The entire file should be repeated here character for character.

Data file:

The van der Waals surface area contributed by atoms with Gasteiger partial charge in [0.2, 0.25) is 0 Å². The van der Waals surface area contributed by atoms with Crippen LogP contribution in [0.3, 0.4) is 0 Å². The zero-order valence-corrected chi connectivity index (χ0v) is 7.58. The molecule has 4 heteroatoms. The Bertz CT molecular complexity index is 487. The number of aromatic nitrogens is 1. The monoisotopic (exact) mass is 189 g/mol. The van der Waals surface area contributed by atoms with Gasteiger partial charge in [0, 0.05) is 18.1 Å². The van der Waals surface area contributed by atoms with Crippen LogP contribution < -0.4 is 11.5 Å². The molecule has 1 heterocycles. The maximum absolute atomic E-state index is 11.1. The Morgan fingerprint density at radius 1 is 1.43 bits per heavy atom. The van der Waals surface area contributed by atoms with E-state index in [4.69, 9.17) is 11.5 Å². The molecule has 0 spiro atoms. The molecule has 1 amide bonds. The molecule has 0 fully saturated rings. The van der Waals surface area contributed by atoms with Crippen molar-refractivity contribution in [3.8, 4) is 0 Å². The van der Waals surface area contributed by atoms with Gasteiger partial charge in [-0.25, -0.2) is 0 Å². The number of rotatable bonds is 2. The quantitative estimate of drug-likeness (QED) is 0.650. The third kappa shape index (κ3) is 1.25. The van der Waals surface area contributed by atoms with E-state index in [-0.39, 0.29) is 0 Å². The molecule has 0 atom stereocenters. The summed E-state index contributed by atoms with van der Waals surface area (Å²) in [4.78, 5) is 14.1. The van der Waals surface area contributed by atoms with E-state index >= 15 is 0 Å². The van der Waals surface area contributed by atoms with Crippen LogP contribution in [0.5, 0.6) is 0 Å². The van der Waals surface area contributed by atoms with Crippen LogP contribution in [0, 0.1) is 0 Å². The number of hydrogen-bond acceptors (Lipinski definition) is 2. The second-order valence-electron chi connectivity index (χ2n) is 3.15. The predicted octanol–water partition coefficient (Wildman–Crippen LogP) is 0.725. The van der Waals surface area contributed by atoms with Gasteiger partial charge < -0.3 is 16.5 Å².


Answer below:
The van der Waals surface area contributed by atoms with Gasteiger partial charge in [0.2, 0.25) is 0 Å². The van der Waals surface area contributed by atoms with Crippen LogP contribution in [0.3, 0.4) is 0 Å². The zero-order valence-corrected chi connectivity index (χ0v) is 7.58. The molecule has 4 heteroatoms. The Bertz CT molecular complexity index is 487. The number of aromatic nitrogens is 1. The monoisotopic (exact) mass is 189 g/mol. The van der Waals surface area contributed by atoms with Gasteiger partial charge in [0, 0.05) is 18.1 Å². The van der Waals surface area contributed by atoms with Crippen LogP contribution < -0.4 is 11.5 Å². The molecule has 1 heterocycles. The maximum absolute atomic E-state index is 11.1. The Morgan fingerprint density at radius 1 is 1.43 bits per heavy atom. The van der Waals surface area contributed by atoms with E-state index in [4.69, 9.17) is 11.5 Å². The molecule has 0 spiro atoms. The molecule has 1 amide bonds. The molecule has 0 fully saturated rings. The van der Waals surface area contributed by atoms with Crippen molar-refractivity contribution in [3.8, 4) is 0 Å². The van der Waals surface area contributed by atoms with Gasteiger partial charge in [-0.25, -0.2) is 0 Å². The number of rotatable bonds is 2. The quantitative estimate of drug-likeness (QED) is 0.650. The third kappa shape index (κ3) is 1.25. The van der Waals surface area contributed by atoms with E-state index in [-0.39, 0.29) is 0 Å². The molecule has 0 atom stereocenters. The summed E-state index contributed by atoms with van der Waals surface area (Å²) in [4.78, 5) is 14.1. The van der Waals surface area contributed by atoms with E-state index >= 15 is 0 Å². The van der Waals surface area contributed by atoms with Crippen LogP contribution in [0.5, 0.6) is 0 Å². The van der Waals surface area contributed by atoms with Crippen LogP contribution in [0, 0.1) is 0 Å². The number of hydrogen-bond acceptors (Lipinski definition) is 2. The second-order valence-electron chi connectivity index (χ2n) is 3.15. The predicted octanol–water partition coefficient (Wildman–Crippen LogP) is 0.725. The van der Waals surface area contributed by atoms with Gasteiger partial charge < -0.3 is 16.5 Å².